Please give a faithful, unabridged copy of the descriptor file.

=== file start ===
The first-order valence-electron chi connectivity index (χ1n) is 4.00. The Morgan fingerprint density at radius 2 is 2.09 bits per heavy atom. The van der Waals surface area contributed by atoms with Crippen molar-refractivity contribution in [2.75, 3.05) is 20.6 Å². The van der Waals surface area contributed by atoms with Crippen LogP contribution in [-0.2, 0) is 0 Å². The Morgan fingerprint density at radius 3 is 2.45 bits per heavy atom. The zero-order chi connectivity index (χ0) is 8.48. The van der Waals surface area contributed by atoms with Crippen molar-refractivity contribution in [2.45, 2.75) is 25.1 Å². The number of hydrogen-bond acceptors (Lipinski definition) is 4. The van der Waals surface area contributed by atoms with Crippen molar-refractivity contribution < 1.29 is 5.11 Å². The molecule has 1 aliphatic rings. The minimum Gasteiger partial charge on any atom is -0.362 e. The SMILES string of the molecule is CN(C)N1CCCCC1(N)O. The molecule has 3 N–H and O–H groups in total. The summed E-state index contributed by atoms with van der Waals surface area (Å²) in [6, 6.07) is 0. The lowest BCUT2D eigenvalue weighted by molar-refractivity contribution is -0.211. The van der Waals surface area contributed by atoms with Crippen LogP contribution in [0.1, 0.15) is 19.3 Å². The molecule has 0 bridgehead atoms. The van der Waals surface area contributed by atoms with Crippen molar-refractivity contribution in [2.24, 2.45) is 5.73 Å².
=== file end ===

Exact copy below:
The first-order valence-electron chi connectivity index (χ1n) is 4.00. The Morgan fingerprint density at radius 2 is 2.09 bits per heavy atom. The van der Waals surface area contributed by atoms with Crippen molar-refractivity contribution in [2.75, 3.05) is 20.6 Å². The van der Waals surface area contributed by atoms with Crippen LogP contribution in [-0.2, 0) is 0 Å². The Morgan fingerprint density at radius 3 is 2.45 bits per heavy atom. The zero-order chi connectivity index (χ0) is 8.48. The van der Waals surface area contributed by atoms with Crippen molar-refractivity contribution in [2.45, 2.75) is 25.1 Å². The number of hydrogen-bond acceptors (Lipinski definition) is 4. The van der Waals surface area contributed by atoms with Crippen molar-refractivity contribution < 1.29 is 5.11 Å². The molecule has 1 aliphatic rings. The minimum Gasteiger partial charge on any atom is -0.362 e. The SMILES string of the molecule is CN(C)N1CCCCC1(N)O. The molecule has 3 N–H and O–H groups in total. The summed E-state index contributed by atoms with van der Waals surface area (Å²) in [6, 6.07) is 0. The lowest BCUT2D eigenvalue weighted by molar-refractivity contribution is -0.211. The van der Waals surface area contributed by atoms with Crippen LogP contribution in [0.1, 0.15) is 19.3 Å². The molecule has 0 bridgehead atoms. The van der Waals surface area contributed by atoms with Crippen molar-refractivity contribution in [2.24, 2.45) is 5.73 Å².